So I think once you have the score at each of these journey levels, you sort of aggregate key items to create an overall customer experience score. First, you take some of these key metrics to create a journey level score, and then you aggregate them to create a customer experience level score. This is where you're taking your metrics and turning it into more of a customer-facing scorecard of what matters to the customer, and then being able to measure yourself. It's a great concept and it seems very logical, the challenge is that none of the software tools are out there today, even when you look at something like Gainsite or Qualtrics, or Salesforce are giving you this view. So it is kind of uncharted territory and requires some brute force BI effort, and some cross-functional teaming. It is also an iterative process as the output in the first pass may not be a hundred percent aligned, but is a necessary step. And then you need a process and an alignment to drive actions to improve the pieces that this scorecard is gonna uncover that are impacting the customer experience. And you need a deliberate and aligned approach of how we're gonna go and improve this.
Banoo: So I love the concept, right? The balanced scorecard, there is so much material out there and controversy around whether you use NPS, CSAT, and all the other different methods that come around the voice of the customer and getting feedback. And the concept you're introducing here with this balanced scorecard can complement any of the other survey-based CSAT, MPS, et cetera. And they are based on understanding the journey, so it's gonna be that that balanced scorecard will be different for each company. It's going to be based on their analysis of the journey and if I'm understanding you correctly, understanding what the client journey demands of a product team. What would be a client’s success from a product delivery perspective, from a support perspective, from implementation. Then having those measured, and together that forms the balanced scorecard. I just love that concept because I think that's why you have so much controversy around some of the other measurements (NPS, CSAT) because it's not necessarily taking into account across various departments, bringing them together in this one balanced scorecard. I think that's a great idea. So what are the challenges in getting there with a balanced scorecard outside of, I know you talked about that you have a tool in the market, et cetera, what else is the challenge, and what should our listeners look for when they're developing this concept?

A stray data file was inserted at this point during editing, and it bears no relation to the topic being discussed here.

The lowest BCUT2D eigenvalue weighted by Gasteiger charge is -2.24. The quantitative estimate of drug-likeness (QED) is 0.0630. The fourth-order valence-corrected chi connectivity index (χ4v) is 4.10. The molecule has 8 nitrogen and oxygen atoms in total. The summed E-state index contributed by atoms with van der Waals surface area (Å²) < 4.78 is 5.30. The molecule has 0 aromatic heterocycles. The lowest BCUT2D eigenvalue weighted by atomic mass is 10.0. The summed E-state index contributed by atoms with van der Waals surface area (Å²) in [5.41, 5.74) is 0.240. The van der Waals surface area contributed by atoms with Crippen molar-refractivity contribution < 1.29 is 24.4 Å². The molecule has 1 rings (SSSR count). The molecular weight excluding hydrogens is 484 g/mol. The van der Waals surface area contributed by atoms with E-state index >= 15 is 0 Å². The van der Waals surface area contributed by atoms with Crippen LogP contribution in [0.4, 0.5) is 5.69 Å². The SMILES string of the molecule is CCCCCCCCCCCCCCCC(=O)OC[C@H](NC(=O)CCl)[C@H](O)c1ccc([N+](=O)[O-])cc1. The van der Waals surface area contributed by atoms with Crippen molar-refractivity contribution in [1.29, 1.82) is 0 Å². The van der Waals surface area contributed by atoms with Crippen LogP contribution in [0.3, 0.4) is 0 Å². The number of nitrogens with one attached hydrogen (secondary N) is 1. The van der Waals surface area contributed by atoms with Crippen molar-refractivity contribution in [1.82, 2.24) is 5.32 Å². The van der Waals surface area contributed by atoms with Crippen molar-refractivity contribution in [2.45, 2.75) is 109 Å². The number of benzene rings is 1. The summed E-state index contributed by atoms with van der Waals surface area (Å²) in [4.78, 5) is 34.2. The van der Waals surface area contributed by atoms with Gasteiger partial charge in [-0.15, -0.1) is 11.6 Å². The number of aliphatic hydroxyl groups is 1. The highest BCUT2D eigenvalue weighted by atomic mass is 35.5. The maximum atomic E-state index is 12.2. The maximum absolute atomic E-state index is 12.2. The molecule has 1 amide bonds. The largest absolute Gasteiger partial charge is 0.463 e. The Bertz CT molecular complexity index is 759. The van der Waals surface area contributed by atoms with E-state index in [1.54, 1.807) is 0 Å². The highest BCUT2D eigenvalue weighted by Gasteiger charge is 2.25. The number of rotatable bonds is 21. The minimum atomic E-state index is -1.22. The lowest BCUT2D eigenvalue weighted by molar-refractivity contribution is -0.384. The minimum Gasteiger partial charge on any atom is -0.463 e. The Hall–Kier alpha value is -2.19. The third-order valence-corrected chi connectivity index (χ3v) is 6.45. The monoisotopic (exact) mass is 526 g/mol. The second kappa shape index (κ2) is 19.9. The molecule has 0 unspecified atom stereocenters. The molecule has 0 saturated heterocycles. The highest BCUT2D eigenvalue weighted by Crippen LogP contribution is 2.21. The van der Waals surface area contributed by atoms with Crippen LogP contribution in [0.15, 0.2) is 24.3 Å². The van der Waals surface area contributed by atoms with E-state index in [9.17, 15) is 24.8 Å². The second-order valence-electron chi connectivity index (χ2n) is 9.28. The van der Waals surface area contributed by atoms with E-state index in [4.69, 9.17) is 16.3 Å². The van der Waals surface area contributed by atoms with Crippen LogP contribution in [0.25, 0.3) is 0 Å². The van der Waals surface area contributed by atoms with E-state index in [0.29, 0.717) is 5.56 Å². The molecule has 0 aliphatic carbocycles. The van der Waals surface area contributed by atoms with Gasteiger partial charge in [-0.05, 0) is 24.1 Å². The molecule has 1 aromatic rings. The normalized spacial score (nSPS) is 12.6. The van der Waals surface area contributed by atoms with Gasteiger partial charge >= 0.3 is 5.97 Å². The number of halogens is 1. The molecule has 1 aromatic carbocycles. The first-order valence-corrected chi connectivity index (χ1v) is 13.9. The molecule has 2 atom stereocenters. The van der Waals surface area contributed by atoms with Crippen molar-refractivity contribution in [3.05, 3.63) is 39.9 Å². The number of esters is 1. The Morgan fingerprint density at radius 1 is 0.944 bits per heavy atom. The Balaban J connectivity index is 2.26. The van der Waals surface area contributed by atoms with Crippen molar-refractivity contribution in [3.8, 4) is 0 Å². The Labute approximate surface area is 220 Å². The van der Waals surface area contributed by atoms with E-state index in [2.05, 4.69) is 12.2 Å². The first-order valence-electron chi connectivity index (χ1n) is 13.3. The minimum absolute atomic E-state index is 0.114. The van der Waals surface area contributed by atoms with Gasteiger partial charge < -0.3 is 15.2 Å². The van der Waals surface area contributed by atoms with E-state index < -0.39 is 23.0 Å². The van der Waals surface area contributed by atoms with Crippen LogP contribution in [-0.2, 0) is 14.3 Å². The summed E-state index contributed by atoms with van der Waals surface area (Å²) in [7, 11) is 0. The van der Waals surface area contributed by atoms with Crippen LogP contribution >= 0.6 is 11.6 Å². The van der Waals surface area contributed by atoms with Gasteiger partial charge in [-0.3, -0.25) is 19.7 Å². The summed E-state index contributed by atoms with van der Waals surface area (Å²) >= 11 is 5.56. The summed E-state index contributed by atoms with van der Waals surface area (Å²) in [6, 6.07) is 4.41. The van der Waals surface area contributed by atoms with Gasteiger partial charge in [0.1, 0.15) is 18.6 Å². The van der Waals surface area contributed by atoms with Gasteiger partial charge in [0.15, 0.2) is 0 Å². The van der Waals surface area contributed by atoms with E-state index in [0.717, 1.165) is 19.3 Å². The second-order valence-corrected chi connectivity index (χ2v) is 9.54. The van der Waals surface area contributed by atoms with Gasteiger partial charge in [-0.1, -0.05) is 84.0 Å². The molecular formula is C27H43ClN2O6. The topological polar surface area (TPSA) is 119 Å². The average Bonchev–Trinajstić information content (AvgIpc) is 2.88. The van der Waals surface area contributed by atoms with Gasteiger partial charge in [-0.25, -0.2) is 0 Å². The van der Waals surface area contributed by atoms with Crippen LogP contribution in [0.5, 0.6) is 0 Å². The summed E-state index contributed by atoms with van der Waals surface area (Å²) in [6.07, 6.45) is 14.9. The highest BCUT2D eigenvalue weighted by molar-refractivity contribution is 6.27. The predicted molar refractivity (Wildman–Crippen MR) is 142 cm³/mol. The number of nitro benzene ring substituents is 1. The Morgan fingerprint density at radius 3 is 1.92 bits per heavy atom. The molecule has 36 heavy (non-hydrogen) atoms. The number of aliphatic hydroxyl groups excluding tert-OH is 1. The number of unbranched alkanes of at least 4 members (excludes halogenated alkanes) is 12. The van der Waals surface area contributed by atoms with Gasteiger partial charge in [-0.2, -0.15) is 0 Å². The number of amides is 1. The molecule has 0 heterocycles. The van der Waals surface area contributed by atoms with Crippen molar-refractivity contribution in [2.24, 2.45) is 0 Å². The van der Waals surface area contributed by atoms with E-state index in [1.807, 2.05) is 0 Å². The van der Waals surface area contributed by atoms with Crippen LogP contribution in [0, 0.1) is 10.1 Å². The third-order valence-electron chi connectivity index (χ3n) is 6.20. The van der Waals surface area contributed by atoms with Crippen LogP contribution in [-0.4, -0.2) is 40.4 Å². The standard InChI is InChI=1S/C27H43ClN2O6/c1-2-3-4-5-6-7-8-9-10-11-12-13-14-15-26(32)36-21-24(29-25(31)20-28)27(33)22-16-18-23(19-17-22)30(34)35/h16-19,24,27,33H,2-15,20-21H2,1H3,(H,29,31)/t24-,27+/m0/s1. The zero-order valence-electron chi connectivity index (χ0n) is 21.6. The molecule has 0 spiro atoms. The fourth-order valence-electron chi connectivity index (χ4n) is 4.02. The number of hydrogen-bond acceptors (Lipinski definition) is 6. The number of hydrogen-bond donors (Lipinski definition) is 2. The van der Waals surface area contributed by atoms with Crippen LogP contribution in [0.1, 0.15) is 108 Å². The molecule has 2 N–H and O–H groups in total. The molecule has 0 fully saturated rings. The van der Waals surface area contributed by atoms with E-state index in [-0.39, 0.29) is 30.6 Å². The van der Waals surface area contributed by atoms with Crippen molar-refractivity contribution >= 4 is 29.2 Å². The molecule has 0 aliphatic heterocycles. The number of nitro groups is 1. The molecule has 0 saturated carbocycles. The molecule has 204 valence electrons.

Dave Yusuf: Yeah, the big trap that people fall in, and we've been doing balanced score cards for decades, so that's not a new concept, the challenge is that all of those balanced score cards are looking at the business only from our lens and looking at it from only what we care about. The only thing most organizations would look at is they would have an NPS score, they would have a customer sat score, and they would look at that as a measure of how well are we doing for the customer. They would look at things like what is our retention rate? Well that's very self-serving in my view. That's very self-serving to us as a company of what our retention rate is or what our net churn, our net growth number is. It's all very internal company facing. I think that the challenge here is to put ourselves in the customers’ lens and take a look at it from a customer's angle and see how do we view this from the customer journey, and what customers care about. So we focus and tilt this balanced scorecard toward things that matter to the customer. So it's not about our billable utilization, it's not about how much margin we are making or things that we care about. Which are still very important and something we need to continue doing, but in order to measure and engage the journey, we have to view it from the customer's lens. And this is where the trap comes in, is that most business leaders and most organizations are very comfortable measuring from their lens, but struggle when they try to go and look at it from the customer's angle.